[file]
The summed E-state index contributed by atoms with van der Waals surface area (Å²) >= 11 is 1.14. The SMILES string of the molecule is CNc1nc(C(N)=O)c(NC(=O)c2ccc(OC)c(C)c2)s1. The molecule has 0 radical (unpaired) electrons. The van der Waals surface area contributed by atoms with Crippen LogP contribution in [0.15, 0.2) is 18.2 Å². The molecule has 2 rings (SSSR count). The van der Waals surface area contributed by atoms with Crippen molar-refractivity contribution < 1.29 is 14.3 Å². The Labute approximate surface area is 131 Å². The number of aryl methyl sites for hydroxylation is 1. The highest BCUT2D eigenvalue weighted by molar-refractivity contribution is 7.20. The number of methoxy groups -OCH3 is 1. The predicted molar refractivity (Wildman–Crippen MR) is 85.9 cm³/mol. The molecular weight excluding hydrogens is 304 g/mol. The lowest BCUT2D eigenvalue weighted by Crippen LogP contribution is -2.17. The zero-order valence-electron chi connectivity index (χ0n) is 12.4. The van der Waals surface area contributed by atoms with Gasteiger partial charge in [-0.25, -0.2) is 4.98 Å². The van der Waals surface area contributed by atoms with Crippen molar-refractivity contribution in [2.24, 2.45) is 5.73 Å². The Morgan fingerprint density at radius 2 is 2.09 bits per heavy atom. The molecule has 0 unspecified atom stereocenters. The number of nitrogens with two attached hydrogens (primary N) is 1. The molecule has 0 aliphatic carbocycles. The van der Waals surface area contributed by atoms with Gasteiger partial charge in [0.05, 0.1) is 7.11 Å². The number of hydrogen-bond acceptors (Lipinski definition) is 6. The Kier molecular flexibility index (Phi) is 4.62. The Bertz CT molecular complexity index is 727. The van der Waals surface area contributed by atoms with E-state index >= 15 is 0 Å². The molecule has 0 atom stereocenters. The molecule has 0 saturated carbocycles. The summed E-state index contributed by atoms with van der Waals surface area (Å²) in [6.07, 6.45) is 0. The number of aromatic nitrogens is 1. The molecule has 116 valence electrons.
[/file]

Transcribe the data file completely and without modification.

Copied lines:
The summed E-state index contributed by atoms with van der Waals surface area (Å²) >= 11 is 1.14. The SMILES string of the molecule is CNc1nc(C(N)=O)c(NC(=O)c2ccc(OC)c(C)c2)s1. The molecule has 0 radical (unpaired) electrons. The van der Waals surface area contributed by atoms with Crippen LogP contribution in [0.15, 0.2) is 18.2 Å². The molecule has 2 rings (SSSR count). The van der Waals surface area contributed by atoms with Crippen molar-refractivity contribution < 1.29 is 14.3 Å². The Labute approximate surface area is 131 Å². The number of aryl methyl sites for hydroxylation is 1. The highest BCUT2D eigenvalue weighted by molar-refractivity contribution is 7.20. The number of methoxy groups -OCH3 is 1. The predicted molar refractivity (Wildman–Crippen MR) is 85.9 cm³/mol. The molecular weight excluding hydrogens is 304 g/mol. The lowest BCUT2D eigenvalue weighted by Crippen LogP contribution is -2.17. The zero-order valence-electron chi connectivity index (χ0n) is 12.4. The van der Waals surface area contributed by atoms with Gasteiger partial charge in [-0.25, -0.2) is 4.98 Å². The van der Waals surface area contributed by atoms with Crippen molar-refractivity contribution in [2.24, 2.45) is 5.73 Å². The Morgan fingerprint density at radius 2 is 2.09 bits per heavy atom. The molecule has 0 unspecified atom stereocenters. The number of nitrogens with two attached hydrogens (primary N) is 1. The molecule has 0 aliphatic carbocycles. The van der Waals surface area contributed by atoms with Gasteiger partial charge in [0.05, 0.1) is 7.11 Å². The number of hydrogen-bond acceptors (Lipinski definition) is 6. The Kier molecular flexibility index (Phi) is 4.62. The Bertz CT molecular complexity index is 727. The van der Waals surface area contributed by atoms with E-state index >= 15 is 0 Å². The molecule has 0 atom stereocenters. The molecule has 0 saturated carbocycles. The summed E-state index contributed by atoms with van der Waals surface area (Å²) in [6.07, 6.45) is 0. The number of aromatic nitrogens is 1. The molecule has 116 valence electrons.